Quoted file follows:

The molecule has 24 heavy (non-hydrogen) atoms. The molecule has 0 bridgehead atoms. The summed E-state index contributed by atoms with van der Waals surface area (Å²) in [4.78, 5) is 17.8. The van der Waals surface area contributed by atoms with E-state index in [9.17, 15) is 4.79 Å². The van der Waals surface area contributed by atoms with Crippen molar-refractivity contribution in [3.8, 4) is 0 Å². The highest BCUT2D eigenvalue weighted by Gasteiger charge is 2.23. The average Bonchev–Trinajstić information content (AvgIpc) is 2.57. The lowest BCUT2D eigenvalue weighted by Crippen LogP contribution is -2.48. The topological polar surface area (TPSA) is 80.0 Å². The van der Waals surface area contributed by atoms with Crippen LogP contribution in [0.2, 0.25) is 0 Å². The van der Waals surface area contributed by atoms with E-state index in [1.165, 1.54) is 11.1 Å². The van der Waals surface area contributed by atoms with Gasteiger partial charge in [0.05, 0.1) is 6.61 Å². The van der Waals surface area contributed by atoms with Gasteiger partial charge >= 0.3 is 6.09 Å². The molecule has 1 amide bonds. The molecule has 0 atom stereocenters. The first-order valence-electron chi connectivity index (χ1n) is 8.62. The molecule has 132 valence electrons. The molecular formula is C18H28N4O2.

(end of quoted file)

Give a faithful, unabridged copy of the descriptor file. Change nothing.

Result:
The molecule has 24 heavy (non-hydrogen) atoms. The molecule has 0 bridgehead atoms. The summed E-state index contributed by atoms with van der Waals surface area (Å²) in [4.78, 5) is 17.8. The van der Waals surface area contributed by atoms with E-state index in [9.17, 15) is 4.79 Å². The van der Waals surface area contributed by atoms with Crippen molar-refractivity contribution in [3.8, 4) is 0 Å². The highest BCUT2D eigenvalue weighted by Gasteiger charge is 2.23. The average Bonchev–Trinajstić information content (AvgIpc) is 2.57. The lowest BCUT2D eigenvalue weighted by Crippen LogP contribution is -2.48. The topological polar surface area (TPSA) is 80.0 Å². The van der Waals surface area contributed by atoms with Crippen LogP contribution in [0.2, 0.25) is 0 Å². The van der Waals surface area contributed by atoms with E-state index in [1.165, 1.54) is 11.1 Å². The van der Waals surface area contributed by atoms with Gasteiger partial charge in [0.05, 0.1) is 6.61 Å². The van der Waals surface area contributed by atoms with Gasteiger partial charge >= 0.3 is 6.09 Å². The molecule has 1 amide bonds. The molecule has 0 atom stereocenters. The first-order valence-electron chi connectivity index (χ1n) is 8.62. The molecule has 132 valence electrons. The molecular formula is C18H28N4O2.